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5 useful tips for understanding an exceptional art space.

What is space?

Space, or place is always a part of artwork, even if it is simply where the work is displayed. This is dealing with actual space. We are always in some kind of space, some kind of place, yet we often don’t think about it. We might be reminded when we see a majestic landscape, or when we come home again after a long day, or when we want to fix, decorate, or change our homes.

Think for a moment about characteristics of a specific space, or place. Every place is different. It might be inviting, welcoming, cheery, bright, colorful. It might be bleak, overwhelming, dark, foreboding, mysterious. It might be expansive and open, or it might be cramped and crowded. Each of these informs the artwork in a different way.

Negative space

Negative space is, quite simply, the space that surrounds an object in a image or sculpture. Just as important as that object itself, negative space helps to define the boundaries of positive space and brings balance to a composition..

Space in sculptures

The setting a sculpture is in becomes part of how it is viewed and its effect on us. This is a crucial element that must be considered during the process of conceiving and creating sculpture. Think for a moment of how you might feel about a sculpture if it is displayed outside, in a gallery, or in someone’s home. In each case the surroundings become part of the sculpture itself.

Space in paintings

Even two-dimensional artwork is affected by its surroundings. Imagine a painting by Rembrandt, framed in an ornate, heavy gold frame. Imagine it where you would most likely expect to find it: a large art museum in a major city, among countless works of art, considered to be priceless masterpieces and which are from numerous historical periods. Now imagine it in a modern art gallery, with stark white walls and an eclectic array of contemporary art. Compare that to seeing it in someone’s home, among their furnishings and taste in decorating. In two-dimensional work, space is implied. Two-dimensional artists are free to create any kind of space they envision. In addition, the viewer does not always relate the scale of the work to their own body. Within the picture plane anything is possible. It becomes like a window; and in our minds, we can be any size at all and imagine ourselves within the space the artist has created.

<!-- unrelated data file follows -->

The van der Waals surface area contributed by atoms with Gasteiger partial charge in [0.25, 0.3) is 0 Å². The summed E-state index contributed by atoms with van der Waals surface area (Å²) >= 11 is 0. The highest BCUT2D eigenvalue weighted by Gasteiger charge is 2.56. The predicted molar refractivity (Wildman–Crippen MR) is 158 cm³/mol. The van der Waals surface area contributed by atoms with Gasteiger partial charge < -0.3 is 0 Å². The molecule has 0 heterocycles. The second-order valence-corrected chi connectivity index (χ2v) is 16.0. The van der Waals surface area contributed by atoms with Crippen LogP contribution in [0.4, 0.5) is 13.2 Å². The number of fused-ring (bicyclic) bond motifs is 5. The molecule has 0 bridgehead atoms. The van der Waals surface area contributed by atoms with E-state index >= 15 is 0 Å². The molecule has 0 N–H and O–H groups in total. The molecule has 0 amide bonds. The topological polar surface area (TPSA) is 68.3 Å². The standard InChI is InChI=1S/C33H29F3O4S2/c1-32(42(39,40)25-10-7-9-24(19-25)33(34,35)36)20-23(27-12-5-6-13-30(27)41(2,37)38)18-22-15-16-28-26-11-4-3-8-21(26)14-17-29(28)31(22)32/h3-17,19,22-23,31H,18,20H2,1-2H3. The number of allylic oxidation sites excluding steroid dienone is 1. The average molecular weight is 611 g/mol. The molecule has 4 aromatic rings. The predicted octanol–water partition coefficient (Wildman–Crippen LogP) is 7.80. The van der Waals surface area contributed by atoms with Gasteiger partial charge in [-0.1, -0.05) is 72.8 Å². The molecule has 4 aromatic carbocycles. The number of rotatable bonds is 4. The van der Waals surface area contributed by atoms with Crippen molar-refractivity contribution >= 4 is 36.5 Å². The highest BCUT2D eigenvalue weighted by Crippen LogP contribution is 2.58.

Space in three dimensions

Three-dimensional art is almost always experienced in relation to the scale of our own bodies. For example, if a sculpture is seven feet tall, it will appear intimidating to us. But if it is miniature in size, no matter what the subject matter, we dominate over it.

Space in installation and environmental art

For some artists, the space itself and how it is transformed is the artwork. Installation artists, landscape artists, and environmental artists all fit within that category.

Your Art Space

Think About Art Placement:

As you are designing your art space, think about the placement of each piece, particularly when you're hanging art over a sofa or chair or placing sculpture next to furniture. When installing artwork over furniture, leave at least eight inches between the base of the frame and the top of the furniture.

Develop a Palette: You can showcase art with a variety of shades for a colorful display, or use works in a similar color palette that will complement the space that your art hangs in.

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